At the same time, twenty members of the Committee sent a letter to the Department of Justice asking for the appointment of a second special counsel. They identify more than a dozen instances of suspected illegality based on fairly compelling evidence.

There is much to investigate. Did Comey usurp the authority of the Attorney General in terminating the Clinton email investigation?  How could downloading more than a hundred classified documents onto Clinton’s private and unsecured email server not constitute crimes under the Espionage Act? Why were five people given immunity while others invoked the Fifth Amendment, yet no grand jury was empaneled?

The Committee is also interested in the extent to which Clinton Foundation donors seemed to have gained special access to the Secretary of State. Did she use her government office to enrich herself, her husband and their foundation? It is a crime to use a public office to confer a benefit to a foreign government in exchange for money. Clinton’s role in approving the “Uranium One” transaction and the timing of Russian donations appear to be of special concern.

Lynch’s role, in particular, should be scrutinized by a special counsel. The Committee cites her private meeting with former President Bill Clinton and actions she allegedly took to mislead the public: “Mr. Comey’s testimony has provided new evidence that Ms. Lynch may have used her position of authority to undermine the Clinton investigation.” 

The call for a new special counsel is not limited to investigating Clinton, Comey and Lynch. It would also be empowered to determine who may have illegally unmasked the names of U.S. citizens, including those in the Trump campaign, incidentally collected by various intelligence agencies.

The Committee identifies former National Security Adviser Susan Rice and ex-United Nations Ambassador Samantha Power as potential suspects.  It is a crime to lie in an unmasking request or to use a government office for a political purpose or to leak an unmasked individual.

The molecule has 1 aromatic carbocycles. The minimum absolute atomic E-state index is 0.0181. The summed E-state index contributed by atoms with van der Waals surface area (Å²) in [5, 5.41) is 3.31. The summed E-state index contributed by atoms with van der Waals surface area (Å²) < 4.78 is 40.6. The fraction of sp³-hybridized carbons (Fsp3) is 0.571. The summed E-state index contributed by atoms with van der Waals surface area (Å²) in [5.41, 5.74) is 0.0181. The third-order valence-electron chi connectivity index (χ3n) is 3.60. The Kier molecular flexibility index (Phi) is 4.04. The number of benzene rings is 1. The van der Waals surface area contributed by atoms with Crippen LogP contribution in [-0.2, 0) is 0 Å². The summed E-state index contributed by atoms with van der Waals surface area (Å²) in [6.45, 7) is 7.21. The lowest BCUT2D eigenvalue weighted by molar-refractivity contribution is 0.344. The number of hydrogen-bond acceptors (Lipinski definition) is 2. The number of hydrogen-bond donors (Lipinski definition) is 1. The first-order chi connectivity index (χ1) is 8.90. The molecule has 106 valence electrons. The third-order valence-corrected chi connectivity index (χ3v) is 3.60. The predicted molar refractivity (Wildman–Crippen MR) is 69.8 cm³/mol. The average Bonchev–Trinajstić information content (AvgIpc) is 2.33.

Finally, the Committee urges a special counsel to determine why the FBI relied on the infamous anti-Trump dossier engineered by Fusion GPS, reportedly at the behest of a Clinton supporter.  Was Russia involved, as evidence suggests? Did the FBI, under Comey, agree to pay a substantial sum of money to someone connected to the dossier?

There is something fundamentally unfair when a special counsel is appointed to investigate the winner of a presidential contest, but not the loser.  The imbalance is especially acute when the motives of the current special counsel, Robert Mueller, are inherently suspect.

Mueller’s close relationship to the key witness, James Comey, creates a disqualifying conflict of interest forbidden by the special counsel law (28 CFR 600.7 and 45.2). Yet Mueller has made no move to recuse himself from the case. And neither has his boss, Acting Attorney General Rod Rosenstein, who finds himself presiding over the investigation as both prosecutor and witness since as he authored the memo advising President Trump to fire Comey.

Losers in presidential elections are no more privileged under the law than are winners.

Richard Nixon won re-election in 1972, but became an unindicted co-conspirator in the cover-up of the Watergate burglary. He would surely have been indicted upon leaving office had he not been the beneficiary of a pardon.

That was Nixon’s “get out of jail free” card. Where is Clinton’s?